Back in 1994, Rev. Kan. John Ciarlò described Valletta’s Collegiate Church dedicated to the Shipwreck of St Paul in Malta, as “a Hidden Gem”, in an effort to portray the unique treasures that lie within. Much on the same lines is the recent release from Miranda Publishers. Following the success of previous publications about St John’s Co-Cathedral and the Mdina Cathedral, Miranda entrusted photographer Daniel Cilia, an avid follower of the annual February celebrations, with the challenge.
The end result: collected in two hard-back books is some exquisite photography of fine art treasures within the Church but also an immortalisation of various singular moments of this national winter celebration as it happens in Valletta. 176 pages and more than 500 pictures supported with writings from Robert Cassar and Ray Bondin.
redwhite spoke to Daniel Cilia about this latest production. He described how his personal love to this event did help him think of innovative ways in which to capture moments.
“Also since the books (especially the feast one) were done on a number of years it helped me get photos of the ones I had missed the year/s before.”
In his photography, Cilia works in ‘previsualising’. He thinks of new perspectives for a shot before it actually happens as in the case where he climbed up one of the old lamp posts (now replaced) in St Georges Square, to shoot the statue as it passes in front of the main door of the Grandmasters’ Palace. When such experimentation works, it does make all the difference.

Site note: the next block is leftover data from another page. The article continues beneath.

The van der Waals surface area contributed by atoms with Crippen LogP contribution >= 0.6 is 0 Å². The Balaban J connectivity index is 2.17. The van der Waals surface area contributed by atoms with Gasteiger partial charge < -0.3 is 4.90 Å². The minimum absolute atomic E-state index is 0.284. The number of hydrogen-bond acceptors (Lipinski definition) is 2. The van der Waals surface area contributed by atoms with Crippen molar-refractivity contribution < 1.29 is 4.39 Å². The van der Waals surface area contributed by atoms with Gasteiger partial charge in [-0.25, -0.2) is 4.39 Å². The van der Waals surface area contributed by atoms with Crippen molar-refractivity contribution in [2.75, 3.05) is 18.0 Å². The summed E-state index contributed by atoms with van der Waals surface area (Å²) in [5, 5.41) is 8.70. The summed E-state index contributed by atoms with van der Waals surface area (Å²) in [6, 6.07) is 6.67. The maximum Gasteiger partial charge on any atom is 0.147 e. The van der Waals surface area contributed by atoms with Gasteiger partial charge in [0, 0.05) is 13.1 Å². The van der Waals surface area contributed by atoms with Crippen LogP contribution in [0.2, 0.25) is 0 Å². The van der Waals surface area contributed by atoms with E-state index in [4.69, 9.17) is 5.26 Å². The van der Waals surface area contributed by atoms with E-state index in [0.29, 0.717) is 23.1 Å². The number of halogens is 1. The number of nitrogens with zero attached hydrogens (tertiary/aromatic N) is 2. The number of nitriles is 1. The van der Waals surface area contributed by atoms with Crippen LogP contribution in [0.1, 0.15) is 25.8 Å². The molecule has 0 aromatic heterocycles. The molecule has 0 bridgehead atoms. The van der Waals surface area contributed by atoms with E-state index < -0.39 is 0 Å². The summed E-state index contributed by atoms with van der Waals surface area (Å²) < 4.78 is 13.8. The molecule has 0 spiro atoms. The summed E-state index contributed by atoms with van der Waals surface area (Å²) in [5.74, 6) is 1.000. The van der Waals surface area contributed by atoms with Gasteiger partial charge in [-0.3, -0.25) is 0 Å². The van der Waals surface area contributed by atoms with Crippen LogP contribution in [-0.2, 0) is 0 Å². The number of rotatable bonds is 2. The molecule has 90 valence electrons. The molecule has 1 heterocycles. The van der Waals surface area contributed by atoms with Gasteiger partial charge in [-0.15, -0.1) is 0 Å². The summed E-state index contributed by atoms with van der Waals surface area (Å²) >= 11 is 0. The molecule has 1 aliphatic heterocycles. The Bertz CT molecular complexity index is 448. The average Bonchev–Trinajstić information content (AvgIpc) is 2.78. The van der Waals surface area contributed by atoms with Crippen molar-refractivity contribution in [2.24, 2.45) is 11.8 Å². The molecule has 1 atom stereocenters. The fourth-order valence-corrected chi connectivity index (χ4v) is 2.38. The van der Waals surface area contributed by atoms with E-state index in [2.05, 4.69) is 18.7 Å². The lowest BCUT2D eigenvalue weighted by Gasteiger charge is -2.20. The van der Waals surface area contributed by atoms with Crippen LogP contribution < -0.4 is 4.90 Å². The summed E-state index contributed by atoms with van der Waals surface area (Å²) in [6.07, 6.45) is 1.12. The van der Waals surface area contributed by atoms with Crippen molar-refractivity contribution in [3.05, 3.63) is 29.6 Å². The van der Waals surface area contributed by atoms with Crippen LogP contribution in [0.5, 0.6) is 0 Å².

The project started off in 2007, yet unfortunately that year the procession got cancelled because of rain. Most of the shots were snapped in 2008 but since publishing was being postponed, some shots were updated with new ones from the years after.
In the meantime, Cilia worked on the layout, choice of photos and design through a continuous discussion with Eddie Aquilina from Miranda. When asked what makes him opt for a book rather than an exhibition, Cilia told us:
“Well I like to exhibit my work, yet its always so sad when one has to put down an exhibition. I like to say that a photographic book is a bit like a portable exhibition which never finishes to be seen.”
The book is on sale from major bookshops at the price of €100. Whilst we encourage the purchasing of such exceptional projects, it is sad to note that such a price deserved a better printing finish. This is underlined further as no printer is indicated anywhere on the books. Another dent is the choice and use of typography. Further research into the selection of type could have boosted the aura of this excellent work in documentation.